The Meike MK-MT24 Wireless Macro Twin Flash was first announced in December 2017 and available for sale in January 2018. Its first launch is available only for Nikon DSLR cameras with a hotshoe, while versions for Canon DSLRs would be available in April 2018, and Sony FE in May 2018.
Like the Nikon R1C1, the Meike MK-MT24 consists of a commander (MK-GT620) and two small flashes (MK-R200) that can only be triggered wirelessly. Everything currently comes as a set, but the commander and flashes can be also purchased individually.
This review was written over the span of a month where I took over 1200 shots in the field. If you find any points missing, please feel free to let me know via the comments below.
MEIKE MK-MT24 VS NIKON R1C1
This macro twin flash system is obviously designed based on the Nikon R1C1 so a huge focus of this review would be based on comparisons between these two flash systems. Ironically, the model number "MK-MT24" mimics the Canon MT-24EX twin flash system but has got nothing to do with it.
This review will focus on several important factors that will affect the usability of a wireless twin flash system for macro photography in the field.
WHY WIRELESS FLASH?
Easy Positioning of Flashes
Many other macro flash systems exist. Some are wireless, while some come with cables or flexible arms. The main reason for my choice of wireless systems is in the flexibility of positioning the flash. I often place the flashes over a meter away from the camera -- something that is not possible with the Canon MT-24EX nor Kuangren KX-800 for example.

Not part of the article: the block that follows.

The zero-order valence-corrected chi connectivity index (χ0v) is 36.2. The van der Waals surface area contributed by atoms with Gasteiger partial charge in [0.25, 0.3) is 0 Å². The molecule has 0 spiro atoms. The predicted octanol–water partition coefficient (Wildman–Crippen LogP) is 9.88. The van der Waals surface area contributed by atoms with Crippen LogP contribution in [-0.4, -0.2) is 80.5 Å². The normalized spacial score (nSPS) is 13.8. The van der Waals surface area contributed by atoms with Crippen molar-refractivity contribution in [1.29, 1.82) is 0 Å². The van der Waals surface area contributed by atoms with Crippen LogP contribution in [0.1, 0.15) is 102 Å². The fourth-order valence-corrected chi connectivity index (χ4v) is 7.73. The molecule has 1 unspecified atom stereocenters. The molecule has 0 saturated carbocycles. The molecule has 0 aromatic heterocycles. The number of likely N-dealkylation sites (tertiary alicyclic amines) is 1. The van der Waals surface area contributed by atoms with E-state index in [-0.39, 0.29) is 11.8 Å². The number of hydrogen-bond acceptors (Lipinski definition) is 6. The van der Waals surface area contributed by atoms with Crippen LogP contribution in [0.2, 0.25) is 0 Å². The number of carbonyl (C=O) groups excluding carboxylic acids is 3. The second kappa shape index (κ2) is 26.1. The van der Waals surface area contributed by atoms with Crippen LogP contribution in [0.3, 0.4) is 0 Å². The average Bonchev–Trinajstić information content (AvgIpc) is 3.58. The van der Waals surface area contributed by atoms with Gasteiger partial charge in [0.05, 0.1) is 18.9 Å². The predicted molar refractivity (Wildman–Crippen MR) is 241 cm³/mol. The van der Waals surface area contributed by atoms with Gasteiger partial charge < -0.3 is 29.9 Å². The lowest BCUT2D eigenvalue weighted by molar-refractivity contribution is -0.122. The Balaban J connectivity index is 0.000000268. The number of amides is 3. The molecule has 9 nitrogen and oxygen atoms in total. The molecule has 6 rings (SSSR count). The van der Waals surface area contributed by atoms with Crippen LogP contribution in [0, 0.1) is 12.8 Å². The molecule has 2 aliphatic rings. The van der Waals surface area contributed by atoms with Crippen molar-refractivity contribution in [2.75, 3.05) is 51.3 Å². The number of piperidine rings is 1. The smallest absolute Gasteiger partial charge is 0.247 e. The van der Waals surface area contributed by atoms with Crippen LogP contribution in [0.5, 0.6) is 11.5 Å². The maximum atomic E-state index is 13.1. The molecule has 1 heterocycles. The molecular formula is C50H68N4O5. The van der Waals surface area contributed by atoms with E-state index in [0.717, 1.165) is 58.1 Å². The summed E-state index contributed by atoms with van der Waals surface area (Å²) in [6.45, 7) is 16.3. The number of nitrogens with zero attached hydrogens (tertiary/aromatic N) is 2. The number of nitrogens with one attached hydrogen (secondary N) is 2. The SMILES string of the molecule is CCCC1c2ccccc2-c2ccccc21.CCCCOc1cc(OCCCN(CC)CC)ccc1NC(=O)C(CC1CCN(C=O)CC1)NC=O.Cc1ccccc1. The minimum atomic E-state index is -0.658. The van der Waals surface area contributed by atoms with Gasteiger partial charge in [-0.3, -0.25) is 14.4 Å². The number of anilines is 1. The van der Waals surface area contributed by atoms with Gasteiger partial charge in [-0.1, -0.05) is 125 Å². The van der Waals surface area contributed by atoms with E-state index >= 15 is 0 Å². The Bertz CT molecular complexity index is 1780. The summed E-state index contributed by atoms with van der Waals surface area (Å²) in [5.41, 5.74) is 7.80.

Add More Flashes
I like the option of adding more flashes as and when required. Sometimes I carry up to 5 flashes (for various purposes), all handheld and easily controlled.
Cheaper and Easier Replacements
Should one component fail in a wireless flash system, I can easily get replacements at a much cheaper price without having to replace the entire set. They can also be easily replaced with spares if any unit fails in the field.
The launch of this flash might have been timely with Nikon's latest bodies D850 and D500 opting to exclude the onboard flash in its designs. Many photographers rely on the onboard flash to trigger their SB-R200s to save on cost and weight. With these new camera bodies, they would need to purchase the Nikon SU800 commander (US$249) which costs almost as much as the entire Meike MK-MT24 set (US$299). It makes this new flash system a very viable option for light-weight wireless flashes.
|Meike MK-MT24||Nikon R1C1|
|Twin Flash Set (Nikon)||Twin Flash Set|